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Surface functionalisation of encoded SU-8 microparticles and their uses in multiplexed suspension biological assays

Surface functionalisation of encoded SU-8 microparticles and their uses in multiplexed suspension biological assays
Surface functionalisation of encoded SU-8 microparticles and their uses in multiplexed suspension biological assays
Recently, a novel diffractive-based encoded system has been developed for various multiplexed suspension biological assays. These microparticles, which are manufactured using photolithography of a commercial epoxy-based negative photoresist (SU-8), contain micrometre-sized diffractive elements and can encode millions of unique codes. In this thesis, the preparation and surface modification of different diffractive microparticles; the attachment of a range of biological molecules (e.g. proteins and peptides) onto the functionalised surfaces; and different on-bead analytical techniques for surface characterisation are described. From a thermodynamic study of a multiplexed immunoassay for immunoglobulins (Ig, MW ~150 kDa), the immobilised probe molecules exhibit high affinity (Kd = 9 ± 3 nM) and excellent specificity (S/N >36:1) for the target analytes. The suspension assay resembles solution-like reaction kinetics allowing detection of multiple target proteins in <20 min. The encoded microparticles can also be used for quantifying small proteins, such as cytokines (MW ~20 kDa). In a particle-based sandwich suspension immunoassay, human tumour necrosis factor-alpha (TNF-?) and interleukin 6 (IL-6) are detected and compared with conventional enzyme-linked immunosorbent assays (ELISA). Correlation coefficients (R2) for the two cytokines are found to be >0.96. Intra-assay variability (%CV) is determined to be <25%. The sensitivity of the multiplexed immunoassay, expressed as Lowest Detection Limit (LDL), is found to be 379 fM and 1.47 pM for TNF-? and IL-6 respectively, and are comparable to the corresponding ELISAs as demonstrated by the suppliers
She, Joseph K.
6624f7c6-aa57-4663-a06c-d77700fba7c4
She, Joseph K.
6624f7c6-aa57-4663-a06c-d77700fba7c4
Roach, Peter L.
ca94060c-4443-482b-af3e-979243488ba9

She, Joseph K. (2011) Surface functionalisation of encoded SU-8 microparticles and their uses in multiplexed suspension biological assays. University of Southampton, Chemistry, Doctoral Thesis, 206pp.

Record type: Thesis (Doctoral)

Abstract

Recently, a novel diffractive-based encoded system has been developed for various multiplexed suspension biological assays. These microparticles, which are manufactured using photolithography of a commercial epoxy-based negative photoresist (SU-8), contain micrometre-sized diffractive elements and can encode millions of unique codes. In this thesis, the preparation and surface modification of different diffractive microparticles; the attachment of a range of biological molecules (e.g. proteins and peptides) onto the functionalised surfaces; and different on-bead analytical techniques for surface characterisation are described. From a thermodynamic study of a multiplexed immunoassay for immunoglobulins (Ig, MW ~150 kDa), the immobilised probe molecules exhibit high affinity (Kd = 9 ± 3 nM) and excellent specificity (S/N >36:1) for the target analytes. The suspension assay resembles solution-like reaction kinetics allowing detection of multiple target proteins in <20 min. The encoded microparticles can also be used for quantifying small proteins, such as cytokines (MW ~20 kDa). In a particle-based sandwich suspension immunoassay, human tumour necrosis factor-alpha (TNF-?) and interleukin 6 (IL-6) are detected and compared with conventional enzyme-linked immunosorbent assays (ELISA). Correlation coefficients (R2) for the two cytokines are found to be >0.96. Intra-assay variability (%CV) is determined to be <25%. The sensitivity of the multiplexed immunoassay, expressed as Lowest Detection Limit (LDL), is found to be 379 fM and 1.47 pM for TNF-? and IL-6 respectively, and are comparable to the corresponding ELISAs as demonstrated by the suppliers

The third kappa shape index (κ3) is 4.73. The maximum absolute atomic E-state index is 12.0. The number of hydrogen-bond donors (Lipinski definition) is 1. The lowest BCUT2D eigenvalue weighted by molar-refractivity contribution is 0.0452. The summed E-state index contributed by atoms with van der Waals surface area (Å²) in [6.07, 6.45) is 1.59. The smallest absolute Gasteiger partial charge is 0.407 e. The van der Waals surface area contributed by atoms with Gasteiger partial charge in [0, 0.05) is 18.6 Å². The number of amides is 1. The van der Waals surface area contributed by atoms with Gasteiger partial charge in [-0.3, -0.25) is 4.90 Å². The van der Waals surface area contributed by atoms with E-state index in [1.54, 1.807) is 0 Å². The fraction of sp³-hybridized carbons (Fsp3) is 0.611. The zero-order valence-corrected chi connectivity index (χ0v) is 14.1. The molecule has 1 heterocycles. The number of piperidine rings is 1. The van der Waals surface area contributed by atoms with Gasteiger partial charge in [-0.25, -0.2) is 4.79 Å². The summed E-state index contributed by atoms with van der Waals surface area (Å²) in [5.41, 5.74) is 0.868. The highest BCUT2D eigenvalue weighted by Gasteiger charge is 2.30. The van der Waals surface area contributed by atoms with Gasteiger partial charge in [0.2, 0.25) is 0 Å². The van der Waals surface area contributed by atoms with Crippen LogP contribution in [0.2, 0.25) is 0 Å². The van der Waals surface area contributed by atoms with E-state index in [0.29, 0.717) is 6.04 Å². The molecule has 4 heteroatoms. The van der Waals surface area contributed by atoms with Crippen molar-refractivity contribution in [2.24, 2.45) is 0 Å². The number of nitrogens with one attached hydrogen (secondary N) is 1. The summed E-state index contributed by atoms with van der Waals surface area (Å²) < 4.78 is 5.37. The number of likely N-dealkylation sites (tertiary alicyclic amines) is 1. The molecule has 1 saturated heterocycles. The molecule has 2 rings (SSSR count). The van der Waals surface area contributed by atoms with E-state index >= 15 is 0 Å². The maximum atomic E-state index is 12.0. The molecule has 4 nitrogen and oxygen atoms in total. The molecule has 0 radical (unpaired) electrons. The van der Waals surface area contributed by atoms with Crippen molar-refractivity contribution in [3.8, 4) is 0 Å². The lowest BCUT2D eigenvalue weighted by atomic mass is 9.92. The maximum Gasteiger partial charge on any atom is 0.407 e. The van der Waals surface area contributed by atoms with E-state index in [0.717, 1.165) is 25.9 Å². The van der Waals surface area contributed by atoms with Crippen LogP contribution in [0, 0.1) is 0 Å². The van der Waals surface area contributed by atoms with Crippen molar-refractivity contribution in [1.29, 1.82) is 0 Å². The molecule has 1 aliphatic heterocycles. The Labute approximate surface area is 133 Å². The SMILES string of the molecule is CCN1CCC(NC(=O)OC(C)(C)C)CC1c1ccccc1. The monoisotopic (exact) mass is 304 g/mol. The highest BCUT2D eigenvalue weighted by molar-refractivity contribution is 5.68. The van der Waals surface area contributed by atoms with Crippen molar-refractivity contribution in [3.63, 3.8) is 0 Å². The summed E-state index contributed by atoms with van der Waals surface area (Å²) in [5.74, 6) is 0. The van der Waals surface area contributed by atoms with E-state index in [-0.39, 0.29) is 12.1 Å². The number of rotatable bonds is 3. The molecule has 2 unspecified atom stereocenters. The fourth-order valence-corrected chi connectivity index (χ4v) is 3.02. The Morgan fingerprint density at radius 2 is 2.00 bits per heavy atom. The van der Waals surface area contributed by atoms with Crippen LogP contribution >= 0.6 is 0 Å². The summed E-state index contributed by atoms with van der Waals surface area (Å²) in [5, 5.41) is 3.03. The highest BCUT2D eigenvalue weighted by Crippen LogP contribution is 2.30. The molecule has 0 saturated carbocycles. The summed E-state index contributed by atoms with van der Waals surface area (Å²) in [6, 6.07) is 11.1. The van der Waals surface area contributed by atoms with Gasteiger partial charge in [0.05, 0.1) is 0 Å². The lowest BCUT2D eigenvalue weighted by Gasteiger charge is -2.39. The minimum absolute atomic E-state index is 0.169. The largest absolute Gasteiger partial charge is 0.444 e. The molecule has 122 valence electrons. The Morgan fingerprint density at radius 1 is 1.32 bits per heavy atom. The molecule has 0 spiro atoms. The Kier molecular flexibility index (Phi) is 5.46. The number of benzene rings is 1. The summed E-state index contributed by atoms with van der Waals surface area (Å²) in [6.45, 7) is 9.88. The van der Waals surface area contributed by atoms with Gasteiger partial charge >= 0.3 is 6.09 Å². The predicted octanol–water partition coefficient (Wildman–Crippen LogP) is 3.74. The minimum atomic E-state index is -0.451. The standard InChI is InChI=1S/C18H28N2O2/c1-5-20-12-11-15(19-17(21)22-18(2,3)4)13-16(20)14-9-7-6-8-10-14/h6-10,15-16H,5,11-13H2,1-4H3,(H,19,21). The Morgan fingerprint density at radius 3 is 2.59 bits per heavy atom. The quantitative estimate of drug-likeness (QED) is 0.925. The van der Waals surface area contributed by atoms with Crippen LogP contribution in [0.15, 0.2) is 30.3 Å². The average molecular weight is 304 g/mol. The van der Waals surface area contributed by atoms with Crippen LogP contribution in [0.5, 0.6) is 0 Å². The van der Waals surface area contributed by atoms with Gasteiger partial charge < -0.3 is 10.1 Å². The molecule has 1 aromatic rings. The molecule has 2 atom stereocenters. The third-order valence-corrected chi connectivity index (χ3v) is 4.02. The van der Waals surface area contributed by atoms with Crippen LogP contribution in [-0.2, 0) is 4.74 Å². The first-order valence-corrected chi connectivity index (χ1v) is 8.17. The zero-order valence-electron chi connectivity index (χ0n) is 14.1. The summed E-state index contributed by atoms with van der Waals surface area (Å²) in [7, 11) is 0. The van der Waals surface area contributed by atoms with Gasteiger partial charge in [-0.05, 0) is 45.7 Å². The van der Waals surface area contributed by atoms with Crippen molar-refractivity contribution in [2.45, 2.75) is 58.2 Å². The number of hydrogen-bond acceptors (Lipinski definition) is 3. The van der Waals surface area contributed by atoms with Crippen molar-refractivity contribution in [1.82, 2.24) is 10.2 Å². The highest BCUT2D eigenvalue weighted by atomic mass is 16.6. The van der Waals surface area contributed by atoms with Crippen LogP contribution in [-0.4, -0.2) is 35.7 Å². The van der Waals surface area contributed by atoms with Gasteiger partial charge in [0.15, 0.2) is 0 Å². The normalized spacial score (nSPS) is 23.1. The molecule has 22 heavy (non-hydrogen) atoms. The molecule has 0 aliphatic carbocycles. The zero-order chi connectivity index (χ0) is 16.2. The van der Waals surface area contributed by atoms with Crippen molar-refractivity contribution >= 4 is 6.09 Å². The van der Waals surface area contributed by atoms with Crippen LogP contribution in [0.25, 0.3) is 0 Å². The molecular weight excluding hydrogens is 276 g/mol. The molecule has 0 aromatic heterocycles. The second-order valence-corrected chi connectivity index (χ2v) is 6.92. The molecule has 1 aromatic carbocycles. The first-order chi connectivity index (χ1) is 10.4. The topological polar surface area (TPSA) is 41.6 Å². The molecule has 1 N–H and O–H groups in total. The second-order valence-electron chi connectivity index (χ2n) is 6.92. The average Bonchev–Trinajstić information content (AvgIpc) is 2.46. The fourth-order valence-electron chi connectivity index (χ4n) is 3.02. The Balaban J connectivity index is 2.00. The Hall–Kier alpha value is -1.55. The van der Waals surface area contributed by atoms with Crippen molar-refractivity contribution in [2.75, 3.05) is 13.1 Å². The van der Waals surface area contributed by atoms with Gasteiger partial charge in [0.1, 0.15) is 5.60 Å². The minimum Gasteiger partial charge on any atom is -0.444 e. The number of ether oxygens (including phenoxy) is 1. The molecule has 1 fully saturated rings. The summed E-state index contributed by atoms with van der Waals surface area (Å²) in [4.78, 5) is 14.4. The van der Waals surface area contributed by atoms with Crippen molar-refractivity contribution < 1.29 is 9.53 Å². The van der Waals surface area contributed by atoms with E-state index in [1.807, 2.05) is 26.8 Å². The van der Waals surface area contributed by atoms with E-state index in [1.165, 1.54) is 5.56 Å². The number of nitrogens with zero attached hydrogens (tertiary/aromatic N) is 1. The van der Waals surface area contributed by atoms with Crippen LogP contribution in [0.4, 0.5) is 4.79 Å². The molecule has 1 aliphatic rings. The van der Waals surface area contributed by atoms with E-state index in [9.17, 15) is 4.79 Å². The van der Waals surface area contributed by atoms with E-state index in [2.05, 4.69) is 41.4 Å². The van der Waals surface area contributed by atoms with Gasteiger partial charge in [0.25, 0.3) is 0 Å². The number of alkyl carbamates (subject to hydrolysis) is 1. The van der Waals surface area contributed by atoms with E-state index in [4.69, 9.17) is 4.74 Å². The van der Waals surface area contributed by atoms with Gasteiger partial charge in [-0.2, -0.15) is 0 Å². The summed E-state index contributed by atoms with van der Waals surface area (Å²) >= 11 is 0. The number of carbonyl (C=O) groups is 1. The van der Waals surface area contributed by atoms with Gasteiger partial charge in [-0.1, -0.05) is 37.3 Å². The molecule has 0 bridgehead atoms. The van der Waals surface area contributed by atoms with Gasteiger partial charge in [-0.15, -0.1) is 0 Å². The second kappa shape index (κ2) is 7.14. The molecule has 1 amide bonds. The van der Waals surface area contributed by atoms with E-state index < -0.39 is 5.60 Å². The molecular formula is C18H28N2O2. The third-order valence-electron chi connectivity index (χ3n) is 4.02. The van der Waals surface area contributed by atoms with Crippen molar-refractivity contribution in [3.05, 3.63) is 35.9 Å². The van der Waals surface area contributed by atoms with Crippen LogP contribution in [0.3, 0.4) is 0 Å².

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Submitted date: 31 October 2011
Organisations: University of Southampton, Chemistry

Identifiers

Local EPrints ID: 209093
URI: http://eprints.soton.ac.uk/id/eprint/209093
PURE UUID: 99d7e659-fbaa-4c6e-8db5-fea609056518
ORCID for Peter L. Roach: ORCID iD orcid.org/0000-0001-9880-2877

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Date deposited: 26 Jan 2012 12:10
Last modified: 30 Jan 2020 01:30

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